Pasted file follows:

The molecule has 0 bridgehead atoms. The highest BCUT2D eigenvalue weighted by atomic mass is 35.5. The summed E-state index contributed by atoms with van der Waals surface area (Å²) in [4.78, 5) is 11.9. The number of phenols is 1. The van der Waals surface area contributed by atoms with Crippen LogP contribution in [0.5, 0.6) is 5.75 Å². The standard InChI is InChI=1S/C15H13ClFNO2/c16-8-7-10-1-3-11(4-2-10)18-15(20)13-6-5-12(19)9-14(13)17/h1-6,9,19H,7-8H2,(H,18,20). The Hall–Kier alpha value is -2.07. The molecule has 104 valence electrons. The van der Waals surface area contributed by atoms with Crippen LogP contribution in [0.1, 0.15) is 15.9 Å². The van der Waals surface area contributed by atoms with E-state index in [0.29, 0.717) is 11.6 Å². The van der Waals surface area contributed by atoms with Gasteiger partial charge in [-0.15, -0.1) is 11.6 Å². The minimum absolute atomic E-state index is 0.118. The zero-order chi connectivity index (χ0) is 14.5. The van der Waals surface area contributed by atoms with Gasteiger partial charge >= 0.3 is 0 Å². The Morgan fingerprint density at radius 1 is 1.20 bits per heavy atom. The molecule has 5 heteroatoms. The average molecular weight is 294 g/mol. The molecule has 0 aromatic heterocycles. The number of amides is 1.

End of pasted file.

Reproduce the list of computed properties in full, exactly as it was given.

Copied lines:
The molecule has 0 bridgehead atoms. The highest BCUT2D eigenvalue weighted by atomic mass is 35.5. The summed E-state index contributed by atoms with van der Waals surface area (Å²) in [4.78, 5) is 11.9. The number of phenols is 1. The van der Waals surface area contributed by atoms with Crippen LogP contribution in [0.5, 0.6) is 5.75 Å². The standard InChI is InChI=1S/C15H13ClFNO2/c16-8-7-10-1-3-11(4-2-10)18-15(20)13-6-5-12(19)9-14(13)17/h1-6,9,19H,7-8H2,(H,18,20). The Hall–Kier alpha value is -2.07. The molecule has 104 valence electrons. The van der Waals surface area contributed by atoms with Crippen LogP contribution in [0.1, 0.15) is 15.9 Å². The van der Waals surface area contributed by atoms with E-state index in [0.29, 0.717) is 11.6 Å². The van der Waals surface area contributed by atoms with Gasteiger partial charge in [-0.15, -0.1) is 11.6 Å². The minimum absolute atomic E-state index is 0.118. The zero-order chi connectivity index (χ0) is 14.5. The van der Waals surface area contributed by atoms with Gasteiger partial charge >= 0.3 is 0 Å². The Morgan fingerprint density at radius 1 is 1.20 bits per heavy atom. The molecule has 5 heteroatoms. The average molecular weight is 294 g/mol. The molecule has 0 aromatic heterocycles. The number of amides is 1.